She’s not sure if Mongoose will perform again. ‘We’re all doing our own thing and happy to be doing so. However, we did regroup for a couple of shows in the summer, and our creative alchemy is still very much there. So, who knows? Maybe down the line, the urge will take us to make something together again. We’ve left it loose and open-ended.’

But 2023 is already looking packed full of possibilities for Molly, with shows and festivals lined up, along with plans to get cracking on writing ‘the next thing’.

We’re the best of ‘Budds’

THE story of how Julie O’Sullivan and Colyne Laverriere of the group Les SalAmandas met is well told by now. but it’s worth retelling – one more time. 

Julie is a born and raised Ballydehobian who studied music in Cork School of Music. Colyne is from Hostun, a small village in the South of France, and moved to Ireland five years ago with no musical background. 

Their paths collided four years ago when they started working in Budds Restaurant in Ballydehob. 

 ‘Colyne started working in September, at the time I was in college so I only worked on the weekend,’ remembers Julie. ‘She was new and I was trying to be nice to her. I just thought that if I was her I would have appreciated someone looking after me.’ 

Colyne quips: ‘I’m a very proud and stubborn person. When I started the job I knew what I had to do and I dislike people telling me how to do my job. So when Julie was being all nice to me, I just thought that she was rude! I never thought we would become friends or even music partners!’

The duo have done more than that and last month released their first album, There’s A Sea Between Us to wide acclaim.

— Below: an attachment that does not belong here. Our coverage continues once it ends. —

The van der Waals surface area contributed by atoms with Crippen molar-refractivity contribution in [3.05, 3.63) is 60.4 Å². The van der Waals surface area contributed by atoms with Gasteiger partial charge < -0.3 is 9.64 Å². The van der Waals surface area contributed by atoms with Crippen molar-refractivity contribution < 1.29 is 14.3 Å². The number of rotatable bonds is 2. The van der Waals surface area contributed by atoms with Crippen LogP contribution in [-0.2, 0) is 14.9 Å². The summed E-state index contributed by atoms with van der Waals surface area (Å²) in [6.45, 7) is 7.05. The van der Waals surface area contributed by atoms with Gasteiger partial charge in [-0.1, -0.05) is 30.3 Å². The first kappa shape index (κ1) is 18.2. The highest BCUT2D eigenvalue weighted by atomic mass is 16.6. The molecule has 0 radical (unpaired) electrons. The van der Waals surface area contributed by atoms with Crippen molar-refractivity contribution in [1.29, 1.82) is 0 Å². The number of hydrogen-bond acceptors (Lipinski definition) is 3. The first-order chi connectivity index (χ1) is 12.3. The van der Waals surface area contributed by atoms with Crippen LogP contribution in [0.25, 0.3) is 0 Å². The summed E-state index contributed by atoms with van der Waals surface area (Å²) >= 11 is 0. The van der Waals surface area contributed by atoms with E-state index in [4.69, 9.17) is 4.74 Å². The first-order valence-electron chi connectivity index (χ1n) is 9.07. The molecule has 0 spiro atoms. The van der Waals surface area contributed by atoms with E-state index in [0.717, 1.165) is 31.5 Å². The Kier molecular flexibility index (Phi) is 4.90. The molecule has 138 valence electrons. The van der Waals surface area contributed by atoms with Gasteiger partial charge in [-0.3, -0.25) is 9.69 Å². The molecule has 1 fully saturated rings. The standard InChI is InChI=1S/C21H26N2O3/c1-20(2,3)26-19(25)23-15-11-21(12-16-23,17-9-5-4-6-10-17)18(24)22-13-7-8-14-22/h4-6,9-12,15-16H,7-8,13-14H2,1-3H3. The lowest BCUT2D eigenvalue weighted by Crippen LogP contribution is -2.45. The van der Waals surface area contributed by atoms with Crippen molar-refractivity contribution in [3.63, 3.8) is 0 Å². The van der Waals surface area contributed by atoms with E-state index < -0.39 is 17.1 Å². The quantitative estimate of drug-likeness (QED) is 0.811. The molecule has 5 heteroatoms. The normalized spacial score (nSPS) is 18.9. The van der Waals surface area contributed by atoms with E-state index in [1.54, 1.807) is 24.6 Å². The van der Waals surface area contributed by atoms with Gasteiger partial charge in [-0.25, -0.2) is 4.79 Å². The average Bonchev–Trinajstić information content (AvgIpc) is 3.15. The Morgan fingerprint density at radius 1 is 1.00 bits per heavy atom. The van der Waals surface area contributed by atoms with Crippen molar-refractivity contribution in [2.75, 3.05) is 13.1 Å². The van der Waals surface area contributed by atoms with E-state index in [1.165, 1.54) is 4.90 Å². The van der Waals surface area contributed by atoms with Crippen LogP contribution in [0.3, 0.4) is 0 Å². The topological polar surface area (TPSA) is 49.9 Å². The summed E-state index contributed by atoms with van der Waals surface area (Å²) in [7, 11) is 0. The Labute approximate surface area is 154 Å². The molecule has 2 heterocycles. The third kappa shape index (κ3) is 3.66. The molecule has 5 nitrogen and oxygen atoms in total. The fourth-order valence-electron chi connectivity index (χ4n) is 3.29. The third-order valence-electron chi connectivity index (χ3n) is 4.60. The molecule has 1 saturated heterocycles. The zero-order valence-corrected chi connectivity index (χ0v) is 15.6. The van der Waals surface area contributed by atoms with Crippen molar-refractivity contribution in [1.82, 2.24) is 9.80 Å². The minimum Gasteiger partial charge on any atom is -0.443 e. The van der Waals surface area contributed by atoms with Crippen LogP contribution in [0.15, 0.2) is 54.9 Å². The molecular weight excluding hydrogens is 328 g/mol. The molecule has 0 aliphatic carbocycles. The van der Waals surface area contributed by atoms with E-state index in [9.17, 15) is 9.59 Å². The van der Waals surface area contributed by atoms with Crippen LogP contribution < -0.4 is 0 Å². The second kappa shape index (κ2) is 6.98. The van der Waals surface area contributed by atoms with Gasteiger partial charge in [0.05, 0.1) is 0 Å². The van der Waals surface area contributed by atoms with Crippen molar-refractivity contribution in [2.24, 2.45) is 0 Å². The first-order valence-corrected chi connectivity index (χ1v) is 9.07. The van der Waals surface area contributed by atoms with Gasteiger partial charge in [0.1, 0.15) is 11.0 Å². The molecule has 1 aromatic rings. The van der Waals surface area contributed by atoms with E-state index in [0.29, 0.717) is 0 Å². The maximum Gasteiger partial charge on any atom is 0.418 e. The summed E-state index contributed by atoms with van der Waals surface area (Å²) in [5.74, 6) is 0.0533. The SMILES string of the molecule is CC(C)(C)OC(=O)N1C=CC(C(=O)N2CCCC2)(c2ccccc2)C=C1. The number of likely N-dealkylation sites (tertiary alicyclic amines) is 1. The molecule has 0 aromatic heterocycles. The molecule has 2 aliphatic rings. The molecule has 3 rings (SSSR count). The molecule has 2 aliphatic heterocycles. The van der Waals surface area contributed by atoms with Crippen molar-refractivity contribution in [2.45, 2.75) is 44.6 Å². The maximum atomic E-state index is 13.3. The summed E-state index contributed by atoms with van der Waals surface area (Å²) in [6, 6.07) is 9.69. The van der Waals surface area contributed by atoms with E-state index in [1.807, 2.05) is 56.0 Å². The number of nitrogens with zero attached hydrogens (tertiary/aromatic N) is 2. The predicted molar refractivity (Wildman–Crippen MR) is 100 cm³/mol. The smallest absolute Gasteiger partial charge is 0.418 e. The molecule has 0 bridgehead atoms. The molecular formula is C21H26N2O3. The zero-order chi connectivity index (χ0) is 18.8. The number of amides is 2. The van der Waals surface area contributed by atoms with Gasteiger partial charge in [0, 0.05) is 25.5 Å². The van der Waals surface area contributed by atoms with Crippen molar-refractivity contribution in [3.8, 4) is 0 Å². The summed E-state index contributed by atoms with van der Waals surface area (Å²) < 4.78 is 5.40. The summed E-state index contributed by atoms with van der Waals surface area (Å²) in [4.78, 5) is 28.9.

When the duo found out they’d been nominated for a Best Emerging Artist award, they thought they’d been scammed!


Their sense of achievement is astonishing, especially when you consider that four years ago neither Julie nor Colyne had so much as written a semi-quaver between themselves. When they listen to the album in its entirety, they experience, above all else, extreme pride, albeit grounded with modesty.

 ‘We just had a bunch of good songs and we made an album out of them,’ says Colyne without any fuss. ‘Some songs are very sad because like everyone else, sometimes that’s what we are, and some songs have very important lyrics but the music makes you want to dance. 

‘Ultimately, it’s a good representation of who we are as people and musicians.’

And they insist it wouldn’t have happened without their ‘amazing community’ getting behind them. 

‘From our first open mic night in 2019 to the launch, we have been supported by so many incredible people. Making an album can be a very expensive process. 

‘We decided to do a crowdfunding to help us make it possible which can be tough when you are only starting and you are not really known outside your village. 

‘But the people of Ballydehob made it possible for us. So this album is also their album,’ said Julie. 

The duo also received a nomination in the Best Emerging Artist category in RTÉ Radio 1 Folk Awards 2022, which they said was ‘an amazing surprise.’ 

Julie and Colyne credit the people of Ballydehob with giving them their start.


‘The day we got the news we rang each other with the same reactions asking “Is this a joke?” 

‘For a minute we thought that we were being scammed!’ said Colyne.

‘It is very nice to be recognised as an artist. We felt like we belonged in the Irish music scene and that was an incredible feeling.’ 

After a great start to the year, they’ll be touring the album shortly.  

‘Hopefully we’ll just be performing lots and writing lots and just take time to enjoy all of it.’